The dawning of the digital age introduced new and unique interpretive quandaries for judges and litigators alike. These quandaries include (but are not limited to) misinterpretation of pictorial slang as used in instant messaging, new or collateral meanings invented by phrases paired with specific emoticons or emojis, and the existence of emojis alone as communicative accessories.
This Note analyzes how lawyers and judges have essential free reign to treat emojis as they see fit: a prosecutor can argue, even in good faith, that the inclusion of an emoji depicting an open flame means the sender knew the heroin he sold was laced with fentanyl. A family law attorney can presume a thumbs-up emoji meant informed consent to alleged parental kidnapping. The common consensus among jurists is that emojis are devoid of formality, irrelevant to courtroom analysis in most situations, and impossible to consistently interpret. While word-based slang is often addressed through means of experts, thorough interrogation, and witness testimony, picture-based slang has been relegated to gestures from the bench indicating sideline insignificance at best. While emoji meaning and intentionality often changes—even on a daily basis—litigators and judges do not have the luxury of ignoring them as a result. Emojis’ apparent ambiguity does not excuse willful ignorance any more than new and unfamiliar slang or code words can be ignored because their meaning is not plain-language apparent to the bench.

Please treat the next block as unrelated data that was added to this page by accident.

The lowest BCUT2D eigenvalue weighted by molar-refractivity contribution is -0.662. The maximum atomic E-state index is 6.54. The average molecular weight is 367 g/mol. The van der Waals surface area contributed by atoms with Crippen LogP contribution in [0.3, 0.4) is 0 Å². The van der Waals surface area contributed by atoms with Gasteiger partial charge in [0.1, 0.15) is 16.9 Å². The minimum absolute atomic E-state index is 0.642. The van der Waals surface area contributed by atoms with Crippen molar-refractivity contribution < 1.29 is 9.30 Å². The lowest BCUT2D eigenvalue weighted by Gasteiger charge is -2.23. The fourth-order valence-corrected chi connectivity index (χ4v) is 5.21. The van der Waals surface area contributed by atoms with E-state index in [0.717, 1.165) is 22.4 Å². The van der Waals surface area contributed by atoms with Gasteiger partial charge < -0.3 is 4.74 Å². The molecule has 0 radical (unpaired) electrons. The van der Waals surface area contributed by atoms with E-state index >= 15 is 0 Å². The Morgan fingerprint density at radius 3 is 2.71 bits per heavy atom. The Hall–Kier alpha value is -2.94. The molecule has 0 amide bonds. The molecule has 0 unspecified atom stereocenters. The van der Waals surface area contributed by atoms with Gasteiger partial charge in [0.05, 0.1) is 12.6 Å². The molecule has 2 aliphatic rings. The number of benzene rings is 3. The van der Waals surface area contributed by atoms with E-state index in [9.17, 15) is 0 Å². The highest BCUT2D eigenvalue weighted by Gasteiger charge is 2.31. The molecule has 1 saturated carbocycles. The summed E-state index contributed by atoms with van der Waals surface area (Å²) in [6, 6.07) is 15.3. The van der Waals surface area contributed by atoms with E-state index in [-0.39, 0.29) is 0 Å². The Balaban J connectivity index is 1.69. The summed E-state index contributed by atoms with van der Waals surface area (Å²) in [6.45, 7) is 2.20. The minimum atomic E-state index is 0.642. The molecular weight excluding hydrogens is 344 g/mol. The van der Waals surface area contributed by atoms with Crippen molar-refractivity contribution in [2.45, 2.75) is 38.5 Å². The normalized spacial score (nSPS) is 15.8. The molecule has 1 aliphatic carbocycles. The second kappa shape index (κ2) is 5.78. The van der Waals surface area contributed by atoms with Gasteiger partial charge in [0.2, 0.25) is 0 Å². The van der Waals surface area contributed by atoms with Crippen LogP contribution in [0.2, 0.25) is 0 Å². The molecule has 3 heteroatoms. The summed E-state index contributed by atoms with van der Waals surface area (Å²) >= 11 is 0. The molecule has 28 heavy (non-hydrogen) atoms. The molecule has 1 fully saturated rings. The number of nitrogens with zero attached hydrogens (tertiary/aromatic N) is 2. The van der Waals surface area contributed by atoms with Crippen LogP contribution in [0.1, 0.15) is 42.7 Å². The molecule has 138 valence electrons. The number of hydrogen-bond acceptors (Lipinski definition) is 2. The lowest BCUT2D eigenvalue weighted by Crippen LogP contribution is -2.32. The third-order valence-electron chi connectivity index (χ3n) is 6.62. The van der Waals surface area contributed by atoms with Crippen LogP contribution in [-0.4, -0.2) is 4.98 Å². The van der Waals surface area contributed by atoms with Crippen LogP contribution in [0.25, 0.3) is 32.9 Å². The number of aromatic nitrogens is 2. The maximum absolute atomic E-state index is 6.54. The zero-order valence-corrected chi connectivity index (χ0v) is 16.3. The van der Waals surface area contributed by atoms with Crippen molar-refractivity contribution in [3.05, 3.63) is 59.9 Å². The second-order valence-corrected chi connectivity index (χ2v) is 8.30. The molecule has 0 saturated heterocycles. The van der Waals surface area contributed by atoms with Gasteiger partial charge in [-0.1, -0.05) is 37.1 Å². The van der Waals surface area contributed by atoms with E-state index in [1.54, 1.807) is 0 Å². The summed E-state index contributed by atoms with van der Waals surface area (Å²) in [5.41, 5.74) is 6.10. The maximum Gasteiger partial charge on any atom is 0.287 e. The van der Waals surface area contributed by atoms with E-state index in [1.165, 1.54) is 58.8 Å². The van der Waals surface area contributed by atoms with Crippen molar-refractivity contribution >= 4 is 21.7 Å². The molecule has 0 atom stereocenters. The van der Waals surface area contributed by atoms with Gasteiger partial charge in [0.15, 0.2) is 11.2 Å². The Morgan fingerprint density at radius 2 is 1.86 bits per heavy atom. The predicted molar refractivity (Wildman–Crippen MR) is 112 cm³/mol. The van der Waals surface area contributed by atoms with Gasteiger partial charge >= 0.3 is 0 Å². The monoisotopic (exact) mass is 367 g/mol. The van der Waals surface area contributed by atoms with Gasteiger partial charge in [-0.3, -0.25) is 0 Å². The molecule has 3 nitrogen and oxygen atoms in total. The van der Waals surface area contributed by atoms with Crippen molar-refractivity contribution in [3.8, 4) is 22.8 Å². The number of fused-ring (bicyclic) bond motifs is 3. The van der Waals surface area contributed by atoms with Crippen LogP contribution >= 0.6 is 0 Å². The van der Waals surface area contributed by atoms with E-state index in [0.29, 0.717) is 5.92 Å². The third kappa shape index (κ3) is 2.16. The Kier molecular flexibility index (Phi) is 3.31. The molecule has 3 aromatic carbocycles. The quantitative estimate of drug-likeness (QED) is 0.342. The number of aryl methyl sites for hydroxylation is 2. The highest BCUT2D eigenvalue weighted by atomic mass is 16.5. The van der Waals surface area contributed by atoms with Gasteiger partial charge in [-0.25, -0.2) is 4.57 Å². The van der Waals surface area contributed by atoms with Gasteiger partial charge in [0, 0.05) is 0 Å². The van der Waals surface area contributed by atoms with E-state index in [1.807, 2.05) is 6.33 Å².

Litigators have a responsibility to understand how communication has changed in the digital age due to the introduction of pictorial slang. The steps to competency are threefold: 1) understand the interpretive consequences of copyright-derived cross-platform depiction diversity; 2) determine meaning and intentionality from the parties themselves or the parties’ communities (including racial, ethnic, and geographical factors); and 3) review and depict emojis in their natural habitat, the context in which they were originally seen, sent, and received.
"Conviction on Interpretation, Advocate Adaptability, and the Future of Emojis and Emoticons as Evidence,"
Seattle Journal of Technology, Environmental & Innovation Law: Vol. 13:
2, Article 3.
Available at: https://digitalcommons.law.seattleu.edu/sjteil/vol13/iss2/3
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